Responses of Biocrust and Associated Soil Bacteria to Novel Climates Are Not Tightly Coupled

Anita Antoninka, Peter F. Chuckran, Rebecca L. Mau, Mandy L. Slate, Brent D. Mishler, Melvin J. Oliver, Kirsten K. Coe, Llo R. Stark, Kirsten M. Fisher, Matthew A. Bowker

Research output: Contribution to journalArticlepeer-review

3 Scopus citations


Climate change is expanding drylands even as land use practices degrade them. Representing ∼40% of Earth’s terrestrial surface, drylands rely on biological soil crusts (biocrusts) for key ecosystem functions including soil stability, biogeochemical cycling, and water capture. Understanding how biocrusts adapt to climate change is critical to understanding how dryland ecosystems will function with altered climate. We investigated the sensitivity of biocrusts to experimentally imposed novel climates to track changes in productivity and stability under both warming and cooling scenarios. We established three common gardens along an elevational-climate gradient on the Colorado Plateau. Mature biocrusts were collected from each site and reciprocally transplanted intact. Over 20 months we monitored visible species composition and cover, chlorophyll a, and the composition of soil bacterial communities using high throughput sequencing. We hypothesized that biocrusts replanted at their home site would show local preference, and biocrusts transplanted to novel environments would maintain higher cover and stability at elevations higher than their origin, compared to at elevations lower than their origin. We expected responses of the visible biocrust cover and soil bacterial components of the biocrust community to be coupled, with later successional taxa showing higher sensitivity to novel environments. Only high elevation sourced biocrusts maintained higher biocrust cover and community stability at their site of origin. Biocrusts from all sources had higher cover and stability in the high elevation garden. Later successional taxa decreased cover in low elevation gardens, suggesting successional reversal with warming. Visible community composition was influenced by both source and transplant environment. In contrast, soil bacterial community composition was not influenced by transplant environments but retained fidelity to the source. Thus, responses of the visible and soil bacterial components of the biocrust community were not coupled. Synthesis: Our results suggest biocrust communities are sensitive to climate change, and loss of species and function can be expected, while associated soil bacteria may be buffered against rapid change.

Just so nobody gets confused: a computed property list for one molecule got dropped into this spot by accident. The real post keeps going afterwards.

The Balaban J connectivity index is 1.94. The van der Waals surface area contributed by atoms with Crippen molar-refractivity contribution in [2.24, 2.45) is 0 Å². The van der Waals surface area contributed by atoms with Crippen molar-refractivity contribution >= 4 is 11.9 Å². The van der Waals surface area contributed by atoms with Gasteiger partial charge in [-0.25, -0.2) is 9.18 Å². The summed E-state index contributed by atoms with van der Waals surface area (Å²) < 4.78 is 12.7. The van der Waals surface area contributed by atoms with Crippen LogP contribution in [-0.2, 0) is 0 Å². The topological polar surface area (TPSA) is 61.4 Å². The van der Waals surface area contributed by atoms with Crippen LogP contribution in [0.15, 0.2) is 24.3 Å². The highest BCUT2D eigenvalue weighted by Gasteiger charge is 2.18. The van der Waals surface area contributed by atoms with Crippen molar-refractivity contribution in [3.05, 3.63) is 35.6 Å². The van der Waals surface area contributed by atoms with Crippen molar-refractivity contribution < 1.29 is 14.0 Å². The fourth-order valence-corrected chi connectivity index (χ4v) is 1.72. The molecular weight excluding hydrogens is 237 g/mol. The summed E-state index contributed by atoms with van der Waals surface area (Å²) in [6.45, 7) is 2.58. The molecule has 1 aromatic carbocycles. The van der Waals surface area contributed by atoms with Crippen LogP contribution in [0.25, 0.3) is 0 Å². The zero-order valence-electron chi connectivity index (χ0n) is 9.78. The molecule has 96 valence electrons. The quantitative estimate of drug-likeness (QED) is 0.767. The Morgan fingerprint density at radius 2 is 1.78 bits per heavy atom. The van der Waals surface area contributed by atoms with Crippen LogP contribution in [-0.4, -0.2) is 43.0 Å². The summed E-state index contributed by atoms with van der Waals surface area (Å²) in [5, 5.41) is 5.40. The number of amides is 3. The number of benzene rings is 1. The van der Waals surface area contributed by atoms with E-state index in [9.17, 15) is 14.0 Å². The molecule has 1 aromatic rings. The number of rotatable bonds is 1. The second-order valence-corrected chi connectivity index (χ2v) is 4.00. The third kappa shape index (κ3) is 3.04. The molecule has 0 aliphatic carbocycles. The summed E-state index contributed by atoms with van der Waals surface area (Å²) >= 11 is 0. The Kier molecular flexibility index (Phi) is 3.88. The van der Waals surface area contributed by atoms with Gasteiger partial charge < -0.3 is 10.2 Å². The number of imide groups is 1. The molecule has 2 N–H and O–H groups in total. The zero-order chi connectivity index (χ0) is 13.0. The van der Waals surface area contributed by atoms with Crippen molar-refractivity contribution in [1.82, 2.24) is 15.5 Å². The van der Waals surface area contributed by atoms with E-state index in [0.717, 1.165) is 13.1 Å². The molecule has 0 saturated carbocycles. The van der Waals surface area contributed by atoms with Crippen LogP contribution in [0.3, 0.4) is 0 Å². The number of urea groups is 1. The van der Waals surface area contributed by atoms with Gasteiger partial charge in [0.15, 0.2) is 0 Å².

Original languageEnglish (US)
Article number821860
JournalFrontiers in Microbiology
StatePublished - Apr 28 2022


  • bacterial diversity
  • biological soil crust
  • climate change
  • common garden
  • community stability
  • dryland
  • lichens
  • mosses

ASJC Scopus subject areas

  • Microbiology
  • Microbiology (medical)


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